Power wheelchair documentation: 'CMS is going to go berserk over this'

Sunday, March 13, 2011

WASHINGTON - With the first-month purchase option eliminated for standard power wheelchairs, CMS is on high alert that providers will try to move more Medicare beneficiaries into complex power wheelchairs, according to industry stakeholders.

"We've already started to see it happen," said Ron Reed, owner and CEO of Benchmark Mobility in Indianapolis. "At least one provider we know of is trying to jam beneficiaries into tilts, because they're going to get paid faster. CMS is going to go berserk over this."

In January, CMS started paying for standard power or Group 2 wheelchairs over the course of 13 months, instead of in one lump sum in the first month. The policy doesn't apply to complex power or Group 3 wheelchairs.

Industry stakeholders expect CMS to keep a close eye on utilization for this complex power wheelchair: K0861 (Group 3, standard single-power option with tilt).

"We may see attempts to put more beneficiaries into those sooner rather than later," said Peggy Walker, a billing and reimbursement adviser for The VGM Group's U.S. Rehab. "It's one of those things where they may need it down the road, anyway, but they may be put in it sooner than they would have without the change."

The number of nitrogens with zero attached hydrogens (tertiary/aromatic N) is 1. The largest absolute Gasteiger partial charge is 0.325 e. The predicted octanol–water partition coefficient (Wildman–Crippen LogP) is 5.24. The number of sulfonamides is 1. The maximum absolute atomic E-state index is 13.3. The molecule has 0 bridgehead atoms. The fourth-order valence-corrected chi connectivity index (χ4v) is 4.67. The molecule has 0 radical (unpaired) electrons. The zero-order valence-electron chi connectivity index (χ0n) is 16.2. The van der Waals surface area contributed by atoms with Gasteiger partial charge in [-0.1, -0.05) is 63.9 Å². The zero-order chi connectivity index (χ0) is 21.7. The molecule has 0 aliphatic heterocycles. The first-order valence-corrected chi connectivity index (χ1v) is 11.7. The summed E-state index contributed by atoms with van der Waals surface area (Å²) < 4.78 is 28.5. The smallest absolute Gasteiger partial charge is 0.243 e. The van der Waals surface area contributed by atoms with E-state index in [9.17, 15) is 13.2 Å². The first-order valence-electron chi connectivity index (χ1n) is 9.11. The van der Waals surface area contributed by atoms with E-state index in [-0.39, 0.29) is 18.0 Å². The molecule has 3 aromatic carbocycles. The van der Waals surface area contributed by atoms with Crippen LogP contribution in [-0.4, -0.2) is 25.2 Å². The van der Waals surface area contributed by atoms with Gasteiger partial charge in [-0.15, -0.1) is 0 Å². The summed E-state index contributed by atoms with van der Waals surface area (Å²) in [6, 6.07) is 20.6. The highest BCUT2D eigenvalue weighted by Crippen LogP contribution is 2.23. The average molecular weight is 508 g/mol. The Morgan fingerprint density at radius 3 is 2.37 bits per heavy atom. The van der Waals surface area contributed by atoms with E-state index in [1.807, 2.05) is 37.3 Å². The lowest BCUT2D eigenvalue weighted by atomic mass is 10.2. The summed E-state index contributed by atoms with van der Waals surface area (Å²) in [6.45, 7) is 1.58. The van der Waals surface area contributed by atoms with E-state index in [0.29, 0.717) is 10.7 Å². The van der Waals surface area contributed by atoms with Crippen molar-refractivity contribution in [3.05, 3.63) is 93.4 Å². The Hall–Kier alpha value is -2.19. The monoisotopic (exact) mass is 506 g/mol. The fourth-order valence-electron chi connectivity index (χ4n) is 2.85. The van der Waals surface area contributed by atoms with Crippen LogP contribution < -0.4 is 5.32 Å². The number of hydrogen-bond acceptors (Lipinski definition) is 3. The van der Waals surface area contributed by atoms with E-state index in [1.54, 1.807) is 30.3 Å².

What this means for providers: They'll want to make sure claims for complex power wheelchairs are bulletproof, industry stakeholders say.

"Documentation is going to be really important," Rita Hostak, vice president of government relations for Sunrise Medical, warned a group of providers recently.

That's easier said than done, with CMS now dinging claims for things like illegible physician signatures, industry stakeholders acknowledge.

"If providers do everything correctly, they'll be OK," Walker said. "But what's correct to you and I and what's correct to a nurse reviewer isn't always the same."

If CMS does increase scrutiny of providers submitting complex power wheelchair claims, it's barking up the wrong tree, industry stakeholders say, because providers have minimal control over the process.

"It's all driven by the evaluation process done by the physical therapist," said Chris Henry, CEO of The Medical Store in Burlington, Vt. "Quite frankly, we don't have much of a say. I have a say in what chair is selected, but not what group it's in. That's completely up to the physical therapist."

Ultimately, the increased scrutiny represents just another day supplying wheelchairs, industry stakeholders say.

"Wheelchair providers are already under a lot of heat with pre- and post-pay audits," said Tyrrell Hunter, president of Majors Mobility in Topsham, Maine. "It can't get much worse."